ArtHouse Vienna by Hundertwasser
The history of Austrian architecture has seen a long line of anti-establishment movements. This applies most prominently to Adolf Loos, who published "Ornament and Crime", an essay against the decorative elements in the Austrian architecture of both Ringstraßenstyle and floral Jugendstil around 1900. Works by Loos and his colleagues formed the foundation for an extremely plain and geometrical style that one can see in the German Bauhaus school of the 1920ies or in the Palais Wittgenstein in the third district.
There is another architectural attraction in the third district: The KunstHaus Wien by Friedensreich Hundertwasser. This artist once wrote an essay in which he compared Adolf Loos with Adolf Hitler - to me a somewhat insensitive remark by a man partly Jewish himself, whose family suffered from Nazi persecution first hand; but anyway, Hundertwasser′s big motto was: "Die gerade Linie ist gottlos!" ("The straight line is godless"). He follows this motto quite seriously in both painting and architecture and there are three main buildings by this artist in Vienna that are worth a closer look.
An Attraction with no Straight Lines
The Hunderwasserhaus in the 3rd district is a private, residential building and thus, not open to the general public. The caloric power plant in the Brigittenau a bit north of the inner city. And the KunstHaus Wien near the Hundertwasserhaus (only some 400 metres away), which serves as a museum dedicated to the paintings by Friedensreich Hundertwasser. The hippie-trippie-artist, whose actual name was Friedrich Stowasser, re-designed the building, a former furniture factory from 1892, and added his distinct style: Strong colours, lots of plants and - most importantly - no straight lines.
The refurbishment took place between 1989 and 1991 and was supervised by Hundertwasser himself. Today′s KunstHaus Wien has 4,000 square metres of exhibition space and a permanent exhibition dedicated to Hundertwasser′s works alongside with changing exhibitions by other artists. It is among Vienna′s most popular museums, but mostly due to domestic visitors - for international tourists, it remains to be an off-the-beaten-track attraction.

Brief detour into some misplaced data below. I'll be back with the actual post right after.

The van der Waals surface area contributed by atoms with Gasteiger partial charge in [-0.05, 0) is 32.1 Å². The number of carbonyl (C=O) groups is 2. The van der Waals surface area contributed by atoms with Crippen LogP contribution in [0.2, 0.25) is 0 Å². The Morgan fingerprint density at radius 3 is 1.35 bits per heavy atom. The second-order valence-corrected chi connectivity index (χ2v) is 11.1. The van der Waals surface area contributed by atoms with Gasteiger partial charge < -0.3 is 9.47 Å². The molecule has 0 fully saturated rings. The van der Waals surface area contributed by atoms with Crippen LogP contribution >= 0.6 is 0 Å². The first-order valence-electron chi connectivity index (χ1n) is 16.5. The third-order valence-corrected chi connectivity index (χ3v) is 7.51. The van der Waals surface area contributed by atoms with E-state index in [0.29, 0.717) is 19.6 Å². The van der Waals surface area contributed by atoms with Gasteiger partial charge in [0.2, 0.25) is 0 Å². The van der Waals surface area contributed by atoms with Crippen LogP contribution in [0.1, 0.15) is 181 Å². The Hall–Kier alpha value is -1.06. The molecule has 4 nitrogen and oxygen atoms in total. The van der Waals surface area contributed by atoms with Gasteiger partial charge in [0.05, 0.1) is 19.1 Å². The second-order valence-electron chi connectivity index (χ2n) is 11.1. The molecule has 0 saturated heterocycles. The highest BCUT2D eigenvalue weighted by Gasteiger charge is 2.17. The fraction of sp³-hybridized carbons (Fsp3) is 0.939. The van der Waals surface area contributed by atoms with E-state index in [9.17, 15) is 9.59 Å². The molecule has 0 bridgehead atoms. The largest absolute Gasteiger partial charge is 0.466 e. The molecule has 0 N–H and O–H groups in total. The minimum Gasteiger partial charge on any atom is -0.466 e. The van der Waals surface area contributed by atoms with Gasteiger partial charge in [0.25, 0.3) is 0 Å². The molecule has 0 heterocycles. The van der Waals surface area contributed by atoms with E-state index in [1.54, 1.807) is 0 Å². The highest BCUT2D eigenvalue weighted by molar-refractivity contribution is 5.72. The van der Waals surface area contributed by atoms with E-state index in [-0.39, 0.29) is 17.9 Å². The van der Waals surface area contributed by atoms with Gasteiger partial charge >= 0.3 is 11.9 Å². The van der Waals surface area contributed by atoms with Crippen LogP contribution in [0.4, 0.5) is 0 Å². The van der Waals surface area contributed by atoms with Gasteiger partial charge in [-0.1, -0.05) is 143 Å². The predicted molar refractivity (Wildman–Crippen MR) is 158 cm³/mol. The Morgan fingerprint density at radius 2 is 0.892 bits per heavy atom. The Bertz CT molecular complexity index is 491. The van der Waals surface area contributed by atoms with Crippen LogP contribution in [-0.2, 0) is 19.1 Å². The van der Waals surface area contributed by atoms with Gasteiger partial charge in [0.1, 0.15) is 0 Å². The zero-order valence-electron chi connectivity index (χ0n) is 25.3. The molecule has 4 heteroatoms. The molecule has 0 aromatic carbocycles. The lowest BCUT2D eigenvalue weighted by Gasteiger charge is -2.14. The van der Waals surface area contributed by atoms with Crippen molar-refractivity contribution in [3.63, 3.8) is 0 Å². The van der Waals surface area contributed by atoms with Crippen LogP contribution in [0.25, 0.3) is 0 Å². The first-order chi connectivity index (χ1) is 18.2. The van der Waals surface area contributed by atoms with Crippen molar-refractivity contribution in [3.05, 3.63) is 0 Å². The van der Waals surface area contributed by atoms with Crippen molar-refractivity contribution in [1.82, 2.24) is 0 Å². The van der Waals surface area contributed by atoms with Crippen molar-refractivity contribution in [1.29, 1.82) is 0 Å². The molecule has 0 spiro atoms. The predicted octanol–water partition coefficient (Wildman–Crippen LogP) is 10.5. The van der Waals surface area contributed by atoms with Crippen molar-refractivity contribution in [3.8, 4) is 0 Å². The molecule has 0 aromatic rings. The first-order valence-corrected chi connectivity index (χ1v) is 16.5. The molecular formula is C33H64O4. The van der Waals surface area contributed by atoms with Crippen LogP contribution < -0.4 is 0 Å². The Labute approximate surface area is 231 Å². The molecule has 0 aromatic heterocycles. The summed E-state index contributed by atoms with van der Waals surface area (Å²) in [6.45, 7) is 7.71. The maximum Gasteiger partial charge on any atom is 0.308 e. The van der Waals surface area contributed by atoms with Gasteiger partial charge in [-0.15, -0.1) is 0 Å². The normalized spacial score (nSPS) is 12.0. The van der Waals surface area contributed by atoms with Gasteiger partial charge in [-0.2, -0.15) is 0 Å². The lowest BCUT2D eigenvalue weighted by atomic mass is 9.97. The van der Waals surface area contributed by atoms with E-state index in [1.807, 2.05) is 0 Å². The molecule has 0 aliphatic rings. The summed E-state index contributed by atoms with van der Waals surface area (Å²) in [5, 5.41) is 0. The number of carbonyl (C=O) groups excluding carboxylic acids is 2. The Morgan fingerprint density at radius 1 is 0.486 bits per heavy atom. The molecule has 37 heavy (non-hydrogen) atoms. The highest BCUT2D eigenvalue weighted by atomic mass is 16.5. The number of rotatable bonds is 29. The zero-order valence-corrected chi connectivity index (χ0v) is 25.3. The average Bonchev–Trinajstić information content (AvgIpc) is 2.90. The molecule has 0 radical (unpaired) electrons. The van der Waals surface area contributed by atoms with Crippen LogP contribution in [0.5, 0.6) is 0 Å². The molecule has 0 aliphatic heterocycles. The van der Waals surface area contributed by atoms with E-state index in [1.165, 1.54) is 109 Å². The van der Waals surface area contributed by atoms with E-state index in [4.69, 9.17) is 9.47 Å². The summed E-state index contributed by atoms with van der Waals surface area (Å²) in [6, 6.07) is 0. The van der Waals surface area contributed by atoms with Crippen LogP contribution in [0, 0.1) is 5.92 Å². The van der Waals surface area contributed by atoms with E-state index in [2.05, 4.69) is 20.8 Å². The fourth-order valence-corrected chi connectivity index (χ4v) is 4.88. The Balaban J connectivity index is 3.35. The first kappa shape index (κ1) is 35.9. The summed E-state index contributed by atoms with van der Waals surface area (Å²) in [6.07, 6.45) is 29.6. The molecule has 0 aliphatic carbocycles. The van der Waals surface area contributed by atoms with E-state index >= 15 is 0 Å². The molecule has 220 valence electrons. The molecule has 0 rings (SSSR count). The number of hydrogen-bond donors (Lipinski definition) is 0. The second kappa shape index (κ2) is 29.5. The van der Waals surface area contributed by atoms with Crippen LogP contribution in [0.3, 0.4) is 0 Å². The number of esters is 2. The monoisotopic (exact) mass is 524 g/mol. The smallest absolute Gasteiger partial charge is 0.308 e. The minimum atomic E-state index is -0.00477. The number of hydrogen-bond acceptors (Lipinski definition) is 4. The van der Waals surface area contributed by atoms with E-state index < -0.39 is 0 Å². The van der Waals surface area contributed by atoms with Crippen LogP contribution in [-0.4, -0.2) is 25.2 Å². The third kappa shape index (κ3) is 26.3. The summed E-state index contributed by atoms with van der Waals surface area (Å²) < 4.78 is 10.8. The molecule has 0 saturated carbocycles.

In the entrance hall of the KunstHaus, you will find a small fountain and the obligatory souvenir shop and the entrance to a restaurant full of plants. Hundertwasser loved plants and this might be part of the reason why he lived most of his later years in rural areas of New Zealand. The staircases in the KunstHaus Wien are twisted and a central opening in the roof with glass cover allows a lot of daylight to enter the building.
Hundertwasser died a few years ago on a ship in the Pacific Ocean. Despite of his style never becoming very influential on mainstream architecture (he was always seen as an artist and not as an architect), his innovative approach to life in an urban environment added an original aspect to Vienna. His colours, plants and twisted edges opened a lot of space for being human and living a life.
Things to See in Vienna: More Architecture
If you are keen on 20th century architecture in general, the third district offers three objects worth exploring: The KunstHaus Wien, the Hundertwasserhaus and the Palais Wittgenstein, designed by the philosopher Ludwig Wittgenstein in 1926 and now owned by Bulgaria that runs a culture society in the Palais now. The strict and plain geometry of Wittgenstein′s design gives a good idea of what Hundertwasser attacked when he talked about the "godless straight line".
To me, it mostly reflects the different eras in which they lived and different states of mind. I could hardly imagine an analytically minded being in the search of order like Wittgenstein would come up with anything like the KunstHaus Wien. But I find it very stimulating that Vienna has enough space for diversity that one can now find a range of architectural styles in the city.
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Vienna by District
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